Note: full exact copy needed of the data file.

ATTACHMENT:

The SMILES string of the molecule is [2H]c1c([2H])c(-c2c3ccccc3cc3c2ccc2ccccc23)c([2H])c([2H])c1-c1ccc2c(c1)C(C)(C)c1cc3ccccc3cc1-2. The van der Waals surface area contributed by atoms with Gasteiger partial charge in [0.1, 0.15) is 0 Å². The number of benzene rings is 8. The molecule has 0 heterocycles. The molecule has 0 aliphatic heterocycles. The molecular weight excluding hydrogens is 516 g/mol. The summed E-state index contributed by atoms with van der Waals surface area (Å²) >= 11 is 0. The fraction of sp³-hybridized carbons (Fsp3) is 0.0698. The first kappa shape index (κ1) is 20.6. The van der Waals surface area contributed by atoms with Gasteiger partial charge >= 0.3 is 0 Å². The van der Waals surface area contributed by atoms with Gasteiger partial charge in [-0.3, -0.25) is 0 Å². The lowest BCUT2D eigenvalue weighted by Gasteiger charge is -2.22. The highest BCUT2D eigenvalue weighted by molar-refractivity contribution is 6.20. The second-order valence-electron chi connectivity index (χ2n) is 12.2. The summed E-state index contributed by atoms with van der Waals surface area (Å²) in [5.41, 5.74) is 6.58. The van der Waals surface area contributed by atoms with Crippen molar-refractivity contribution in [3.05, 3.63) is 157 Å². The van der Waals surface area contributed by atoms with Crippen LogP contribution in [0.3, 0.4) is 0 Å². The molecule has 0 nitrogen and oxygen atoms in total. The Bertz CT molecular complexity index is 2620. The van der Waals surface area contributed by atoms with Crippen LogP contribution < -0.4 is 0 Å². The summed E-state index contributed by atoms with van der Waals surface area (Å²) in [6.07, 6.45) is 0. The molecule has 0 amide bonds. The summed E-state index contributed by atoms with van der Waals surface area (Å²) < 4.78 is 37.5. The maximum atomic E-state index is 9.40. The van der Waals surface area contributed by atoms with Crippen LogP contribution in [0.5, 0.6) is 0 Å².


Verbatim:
The SMILES string of the molecule is [2H]c1c([2H])c(-c2c3ccccc3cc3c2ccc2ccccc23)c([2H])c([2H])c1-c1ccc2c(c1)C(C)(C)c1cc3ccccc3cc1-2. The van der Waals surface area contributed by atoms with Gasteiger partial charge in [0.1, 0.15) is 0 Å². The number of benzene rings is 8. The molecule has 0 heterocycles. The molecule has 0 aliphatic heterocycles. The molecular weight excluding hydrogens is 516 g/mol. The summed E-state index contributed by atoms with van der Waals surface area (Å²) >= 11 is 0. The fraction of sp³-hybridized carbons (Fsp3) is 0.0698. The first kappa shape index (κ1) is 20.6. The van der Waals surface area contributed by atoms with Gasteiger partial charge >= 0.3 is 0 Å². The van der Waals surface area contributed by atoms with Gasteiger partial charge in [-0.3, -0.25) is 0 Å². The lowest BCUT2D eigenvalue weighted by Gasteiger charge is -2.22. The highest BCUT2D eigenvalue weighted by molar-refractivity contribution is 6.20. The second-order valence-electron chi connectivity index (χ2n) is 12.2. The summed E-state index contributed by atoms with van der Waals surface area (Å²) in [5.41, 5.74) is 6.58. The van der Waals surface area contributed by atoms with Crippen molar-refractivity contribution in [3.05, 3.63) is 157 Å². The van der Waals surface area contributed by atoms with Crippen LogP contribution in [0.3, 0.4) is 0 Å². The molecule has 0 nitrogen and oxygen atoms in total. The Bertz CT molecular complexity index is 2620. The van der Waals surface area contributed by atoms with Crippen LogP contribution < -0.4 is 0 Å². The summed E-state index contributed by atoms with van der Waals surface area (Å²) in [6.07, 6.45) is 0. The molecule has 0 amide bonds. The summed E-state index contributed by atoms with van der Waals surface area (Å²) < 4.78 is 37.5. The maximum atomic E-state index is 9.40. The van der Waals surface area contributed by atoms with Crippen LogP contribution in [0.5, 0.6) is 0 Å².